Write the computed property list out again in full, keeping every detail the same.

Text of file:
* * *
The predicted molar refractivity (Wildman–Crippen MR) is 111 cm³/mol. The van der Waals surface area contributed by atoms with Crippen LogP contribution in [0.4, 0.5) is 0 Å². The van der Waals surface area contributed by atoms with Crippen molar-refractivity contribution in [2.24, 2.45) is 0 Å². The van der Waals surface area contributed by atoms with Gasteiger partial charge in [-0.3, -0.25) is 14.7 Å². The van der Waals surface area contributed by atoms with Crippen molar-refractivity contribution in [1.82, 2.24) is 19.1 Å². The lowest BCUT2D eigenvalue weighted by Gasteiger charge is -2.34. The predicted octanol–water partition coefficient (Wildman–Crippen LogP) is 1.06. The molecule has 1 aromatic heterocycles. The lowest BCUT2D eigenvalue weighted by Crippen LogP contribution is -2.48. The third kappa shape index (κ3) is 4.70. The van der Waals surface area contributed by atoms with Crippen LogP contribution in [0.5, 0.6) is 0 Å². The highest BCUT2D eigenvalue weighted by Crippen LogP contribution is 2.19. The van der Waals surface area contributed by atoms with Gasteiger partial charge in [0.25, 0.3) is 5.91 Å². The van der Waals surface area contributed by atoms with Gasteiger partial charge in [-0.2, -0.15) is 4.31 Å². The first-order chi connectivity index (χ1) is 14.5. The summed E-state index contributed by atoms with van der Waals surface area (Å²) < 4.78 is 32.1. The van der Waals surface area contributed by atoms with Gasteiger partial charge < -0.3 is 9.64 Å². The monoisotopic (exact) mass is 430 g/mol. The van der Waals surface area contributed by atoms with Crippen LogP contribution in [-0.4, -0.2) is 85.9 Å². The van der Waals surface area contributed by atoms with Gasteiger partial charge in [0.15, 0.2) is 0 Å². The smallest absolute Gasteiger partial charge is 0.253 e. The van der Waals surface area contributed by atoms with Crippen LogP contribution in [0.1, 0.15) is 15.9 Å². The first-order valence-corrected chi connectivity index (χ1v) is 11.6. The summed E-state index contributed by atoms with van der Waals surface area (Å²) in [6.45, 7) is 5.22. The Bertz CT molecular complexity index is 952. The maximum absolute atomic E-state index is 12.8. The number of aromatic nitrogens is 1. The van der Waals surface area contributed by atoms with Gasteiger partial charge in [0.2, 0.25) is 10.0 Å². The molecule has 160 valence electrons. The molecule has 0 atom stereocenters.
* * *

The predicted molar refractivity (Wildman–Crippen MR) is 111 cm³/mol. The van der Waals surface area contributed by atoms with Crippen LogP contribution in [0.4, 0.5) is 0 Å². The van der Waals surface area contributed by atoms with Crippen molar-refractivity contribution in [2.24, 2.45) is 0 Å². The van der Waals surface area contributed by atoms with Gasteiger partial charge in [-0.3, -0.25) is 14.7 Å². The van der Waals surface area contributed by atoms with Crippen molar-refractivity contribution in [1.82, 2.24) is 19.1 Å². The lowest BCUT2D eigenvalue weighted by Gasteiger charge is -2.34. The predicted octanol–water partition coefficient (Wildman–Crippen LogP) is 1.06. The molecule has 1 aromatic heterocycles. The lowest BCUT2D eigenvalue weighted by Crippen LogP contribution is -2.48. The third kappa shape index (κ3) is 4.70. The van der Waals surface area contributed by atoms with Crippen LogP contribution in [0.5, 0.6) is 0 Å². The highest BCUT2D eigenvalue weighted by Crippen LogP contribution is 2.19. The van der Waals surface area contributed by atoms with Gasteiger partial charge in [0.25, 0.3) is 5.91 Å². The van der Waals surface area contributed by atoms with Gasteiger partial charge in [-0.2, -0.15) is 4.31 Å². The first-order chi connectivity index (χ1) is 14.5. The summed E-state index contributed by atoms with van der Waals surface area (Å²) < 4.78 is 32.1. The van der Waals surface area contributed by atoms with Gasteiger partial charge < -0.3 is 9.64 Å². The monoisotopic (exact) mass is 430 g/mol. The van der Waals surface area contributed by atoms with Crippen LogP contribution in [-0.4, -0.2) is 85.9 Å². The van der Waals surface area contributed by atoms with Gasteiger partial charge in [0.15, 0.2) is 0 Å². The smallest absolute Gasteiger partial charge is 0.253 e. The van der Waals surface area contributed by atoms with Crippen LogP contribution in [0.1, 0.15) is 15.9 Å². The first-order valence-corrected chi connectivity index (χ1v) is 11.6. The summed E-state index contributed by atoms with van der Waals surface area (Å²) in [6.45, 7) is 5.22. The Bertz CT molecular complexity index is 952. The maximum absolute atomic E-state index is 12.8. The number of aromatic nitrogens is 1. The van der Waals surface area contributed by atoms with Gasteiger partial charge in [0.2, 0.25) is 10.0 Å². The molecule has 160 valence electrons. The molecule has 0 atom stereocenters.